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Thank you for the great forum, Safe Driving over the weekend. Sincerely Jason

South Easter

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  1. I take the point on the carbon footprint generated by using Eskom to charge - thus far I have managed to keep it to a minimum and estimate that more than 90% of charging was from solar. But it is still good to have a plan B
  2. I really can't add anymore to what Youda has said - I would classify myself as a novice who understands the basics but essentially still just wants things to work (and I someone else can make them work all the better). I get away with using my system for EV charging as I only need to do small top ups overnight. The slow charging rate then is not so problematic. I have accepted that I will use public charging for larger charges or if I need to top up quickly. There are three DC chargers I know of in Cape Town. They charge at 50 kw per hour (in Europe some chargers already do a lot more). One is in the Gardens Centre, another one at BMW Century City and the third is at Willowbridge (Tygervalley). They can charge an i3 from 0 to 80% in 30 minutes - you can fully charge while shopping. I like Youda's solution 2 but selling it to the CoCT officials will be very very hard as he says....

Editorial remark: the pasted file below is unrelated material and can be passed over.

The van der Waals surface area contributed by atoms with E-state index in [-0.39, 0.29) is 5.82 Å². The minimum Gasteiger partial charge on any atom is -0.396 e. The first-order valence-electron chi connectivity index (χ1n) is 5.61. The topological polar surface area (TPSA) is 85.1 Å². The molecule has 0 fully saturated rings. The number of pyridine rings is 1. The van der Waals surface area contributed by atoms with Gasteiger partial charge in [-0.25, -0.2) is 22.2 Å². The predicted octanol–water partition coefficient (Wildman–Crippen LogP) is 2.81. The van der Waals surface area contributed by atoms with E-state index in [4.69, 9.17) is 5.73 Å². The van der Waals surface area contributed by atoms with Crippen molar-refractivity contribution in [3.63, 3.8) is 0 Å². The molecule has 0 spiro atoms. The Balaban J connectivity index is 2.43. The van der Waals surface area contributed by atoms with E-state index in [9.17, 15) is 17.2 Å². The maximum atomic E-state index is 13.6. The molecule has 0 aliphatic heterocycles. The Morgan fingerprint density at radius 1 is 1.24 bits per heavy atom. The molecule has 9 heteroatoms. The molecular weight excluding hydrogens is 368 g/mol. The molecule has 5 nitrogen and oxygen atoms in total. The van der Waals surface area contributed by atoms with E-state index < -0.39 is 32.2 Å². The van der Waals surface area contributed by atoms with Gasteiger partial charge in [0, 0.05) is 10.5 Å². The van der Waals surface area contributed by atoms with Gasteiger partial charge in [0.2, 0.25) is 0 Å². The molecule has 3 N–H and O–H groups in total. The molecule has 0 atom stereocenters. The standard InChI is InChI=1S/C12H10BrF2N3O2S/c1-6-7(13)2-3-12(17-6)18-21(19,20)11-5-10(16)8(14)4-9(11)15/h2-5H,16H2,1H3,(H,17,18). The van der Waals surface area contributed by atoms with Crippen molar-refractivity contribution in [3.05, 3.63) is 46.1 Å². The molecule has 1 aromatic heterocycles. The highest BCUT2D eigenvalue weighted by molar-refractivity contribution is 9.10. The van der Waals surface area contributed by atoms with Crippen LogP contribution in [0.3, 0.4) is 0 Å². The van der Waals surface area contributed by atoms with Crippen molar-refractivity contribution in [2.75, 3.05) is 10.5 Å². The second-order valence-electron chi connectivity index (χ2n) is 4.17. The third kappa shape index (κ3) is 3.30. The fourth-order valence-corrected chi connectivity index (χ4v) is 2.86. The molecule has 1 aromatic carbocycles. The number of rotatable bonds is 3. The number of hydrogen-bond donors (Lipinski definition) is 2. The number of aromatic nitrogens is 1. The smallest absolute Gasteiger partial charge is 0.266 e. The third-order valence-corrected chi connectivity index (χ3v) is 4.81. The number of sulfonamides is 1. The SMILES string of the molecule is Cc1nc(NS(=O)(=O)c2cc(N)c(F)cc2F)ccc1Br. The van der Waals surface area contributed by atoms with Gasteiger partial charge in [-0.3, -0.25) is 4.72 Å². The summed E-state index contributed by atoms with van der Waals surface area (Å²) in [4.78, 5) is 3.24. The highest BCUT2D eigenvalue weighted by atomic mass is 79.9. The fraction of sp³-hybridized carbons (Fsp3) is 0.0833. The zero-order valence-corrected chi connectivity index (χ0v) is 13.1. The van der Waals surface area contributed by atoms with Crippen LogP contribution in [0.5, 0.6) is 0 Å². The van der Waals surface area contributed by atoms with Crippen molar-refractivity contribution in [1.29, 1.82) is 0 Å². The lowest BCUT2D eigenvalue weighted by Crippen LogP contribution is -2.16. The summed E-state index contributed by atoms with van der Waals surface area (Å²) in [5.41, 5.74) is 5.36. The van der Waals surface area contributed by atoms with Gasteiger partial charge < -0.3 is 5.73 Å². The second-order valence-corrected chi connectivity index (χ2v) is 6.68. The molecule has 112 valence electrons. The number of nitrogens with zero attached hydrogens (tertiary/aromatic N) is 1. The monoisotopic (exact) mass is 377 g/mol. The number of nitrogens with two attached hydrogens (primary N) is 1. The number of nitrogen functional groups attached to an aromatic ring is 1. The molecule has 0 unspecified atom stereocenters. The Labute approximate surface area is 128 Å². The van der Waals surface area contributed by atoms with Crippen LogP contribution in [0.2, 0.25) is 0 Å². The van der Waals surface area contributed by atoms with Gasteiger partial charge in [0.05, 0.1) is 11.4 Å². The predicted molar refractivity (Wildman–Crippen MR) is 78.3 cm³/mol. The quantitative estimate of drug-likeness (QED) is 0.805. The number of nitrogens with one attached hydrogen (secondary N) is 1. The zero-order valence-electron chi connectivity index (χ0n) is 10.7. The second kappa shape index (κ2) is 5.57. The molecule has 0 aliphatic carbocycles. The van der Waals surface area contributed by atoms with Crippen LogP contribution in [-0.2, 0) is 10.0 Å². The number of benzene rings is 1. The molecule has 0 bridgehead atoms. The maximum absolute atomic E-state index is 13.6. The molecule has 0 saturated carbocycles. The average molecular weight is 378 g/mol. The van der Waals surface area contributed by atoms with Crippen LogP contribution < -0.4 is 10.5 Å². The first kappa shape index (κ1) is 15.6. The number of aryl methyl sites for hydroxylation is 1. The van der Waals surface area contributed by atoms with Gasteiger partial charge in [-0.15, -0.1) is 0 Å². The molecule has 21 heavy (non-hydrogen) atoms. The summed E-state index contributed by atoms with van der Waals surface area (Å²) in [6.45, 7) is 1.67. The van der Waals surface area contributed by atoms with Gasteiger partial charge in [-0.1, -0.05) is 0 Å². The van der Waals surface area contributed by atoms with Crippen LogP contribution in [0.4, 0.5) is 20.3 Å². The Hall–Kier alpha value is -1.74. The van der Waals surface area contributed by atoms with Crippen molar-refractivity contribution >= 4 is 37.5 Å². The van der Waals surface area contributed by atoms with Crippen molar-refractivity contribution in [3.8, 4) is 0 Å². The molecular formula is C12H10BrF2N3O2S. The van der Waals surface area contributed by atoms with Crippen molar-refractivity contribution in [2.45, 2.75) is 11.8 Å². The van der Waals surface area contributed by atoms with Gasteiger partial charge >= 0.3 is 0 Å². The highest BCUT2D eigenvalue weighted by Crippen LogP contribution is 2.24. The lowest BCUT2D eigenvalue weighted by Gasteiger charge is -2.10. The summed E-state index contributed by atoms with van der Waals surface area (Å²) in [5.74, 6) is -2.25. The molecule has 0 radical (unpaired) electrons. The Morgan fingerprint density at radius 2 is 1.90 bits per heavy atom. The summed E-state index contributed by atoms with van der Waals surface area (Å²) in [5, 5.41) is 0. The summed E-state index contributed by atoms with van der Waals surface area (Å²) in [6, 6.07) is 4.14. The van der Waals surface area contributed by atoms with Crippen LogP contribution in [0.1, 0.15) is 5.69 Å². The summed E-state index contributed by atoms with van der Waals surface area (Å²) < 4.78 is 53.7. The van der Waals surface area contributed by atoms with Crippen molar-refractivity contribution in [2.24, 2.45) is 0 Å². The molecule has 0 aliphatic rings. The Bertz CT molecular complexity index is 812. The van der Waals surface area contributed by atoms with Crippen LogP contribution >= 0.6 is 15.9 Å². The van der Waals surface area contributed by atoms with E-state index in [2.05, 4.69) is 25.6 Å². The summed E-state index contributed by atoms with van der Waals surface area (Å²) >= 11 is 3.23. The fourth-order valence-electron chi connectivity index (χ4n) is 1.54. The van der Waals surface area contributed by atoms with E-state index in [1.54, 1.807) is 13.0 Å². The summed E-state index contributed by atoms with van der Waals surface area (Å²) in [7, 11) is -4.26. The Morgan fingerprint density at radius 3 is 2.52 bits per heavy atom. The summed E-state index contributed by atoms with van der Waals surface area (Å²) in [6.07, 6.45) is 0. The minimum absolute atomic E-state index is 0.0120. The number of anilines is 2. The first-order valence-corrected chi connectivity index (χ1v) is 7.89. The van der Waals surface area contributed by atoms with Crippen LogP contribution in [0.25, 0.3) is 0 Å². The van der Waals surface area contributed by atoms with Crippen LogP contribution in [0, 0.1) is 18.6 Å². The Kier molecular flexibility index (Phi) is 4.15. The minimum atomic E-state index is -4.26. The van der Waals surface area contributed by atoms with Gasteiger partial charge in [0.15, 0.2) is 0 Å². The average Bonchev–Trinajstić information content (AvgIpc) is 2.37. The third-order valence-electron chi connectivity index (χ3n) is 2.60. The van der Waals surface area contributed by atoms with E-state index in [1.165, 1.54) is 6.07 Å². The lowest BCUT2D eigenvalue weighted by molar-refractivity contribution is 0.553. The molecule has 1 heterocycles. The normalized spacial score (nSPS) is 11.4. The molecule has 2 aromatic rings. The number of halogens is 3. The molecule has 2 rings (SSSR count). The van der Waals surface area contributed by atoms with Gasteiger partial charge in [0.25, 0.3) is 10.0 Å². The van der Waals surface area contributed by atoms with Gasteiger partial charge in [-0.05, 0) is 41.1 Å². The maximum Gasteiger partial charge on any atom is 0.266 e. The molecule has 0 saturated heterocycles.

3. Maybe my experience as a novel electric vehicle owner will be useful to you. I bought a BMW i3 approximately two months ago. Many reasons for that: my old car was getting on in years, I wanted to reduce my carbon footprint, I wanted to make better use of my solar generating capacity and who can resist the lure of a new big toy... Definitely not a money saving endeavour as yet, but then a hobby does cost. Thus far I am very happy with the car - a completely new driving experience. I am really enjoying it. I run a grid tied/ hybrid solar system (SMA Sunnyboy + Sunny Island) together with 16 kWh of BlueNova batteries. I in fact added an extra 8 kWh to help me charge my vehicle. I have 3.96 kWp of solar panels on the roof. That is near the limit of what I can accommodate in a relatively north facing direction. Being single my daily consumption ran around 8 to 10 kWh prior to having the electric vehicle (I have converted to a solar geyser, gas hob, LED lighting, low-power pool pump et cetera). I could therefore definitely produce more electricity than I was consuming and I wanted to put this electricity to good use. I am at work most of the day, so am actually not able to charge with solar directly except over weekends or if I'm lucky enough to get home before the sun has set. Luckily, my daily commute is around 20 km only. That means I only have to recharge the battery by approximately 2 to 5 kWh on a daily basis, depending if I do any other trips. (It is up and down the mountain!) I am also very lucky in that the shopping centre very near my house (literally two minutes down the road) has recently installed a DC fast charger. I therefore always have a backup option if I need to get the battery full quickly or return from a long trip with an empty battery. Daily charging I manage from stored battery capacity or do over the weekend when I'm at home. The BMW can be programmed to charge immediately or to charge later at set times that you can select. You can also vary the charging current. The standard charger supplied with the vehicle charges at a current of 10 A. You can reduce that I think to a minimum of around 6 to 8 A. With second party chargers you can charge up to 15 A from a standard plug. If you want faster charging rates you need to invest in a wall box or similar equipment. That is of course if you use electricity from the grid. With a standard solar setup I think you will be limited to the slower charging rates (with the current of around 8 to 10 amp) as you will otherwise require a lot of panels and very large inverted to produce for instance 10 kW of power. That of course means that if the battery is completely empty it will take you a very long time to charge. I schedule charging for the early morning hours when there are no other competing demands on the electrical supply. The inverter and batteries can happily supply the required current. This works very well for me and I leave home with a 100% charged battery every morning. Thus far I am simply using the charger supplied with the car and have not felt the need to upgrade to a faster solution, especially since I do have the DC charging backup. My one concern with a totally off grid solution with no battery (and I am definitely no expert) is whether the car's charging system will be happy with a fluctuating power delivery as is often the case with solar production. I am worried that the charging may be interrupted due to the software in the car detecting what it interprets as a grid error when your solar output drops from a passing cloud. Either you would need to use a very low charging current so that your production always exceeds the demand during charging (but then you are basically throwing a lot of potential power away) or you may need to have a system with a relatively small battery that can supplement and keep the power delivery steady. I know that a fair number of consumers in Europe are using solar for charging, but my understanding is that it is mainly in the setting of a grid tied solution. This will of course guarantee a steady delivery of power to the car during the charging process. Just my experiences and thoughts.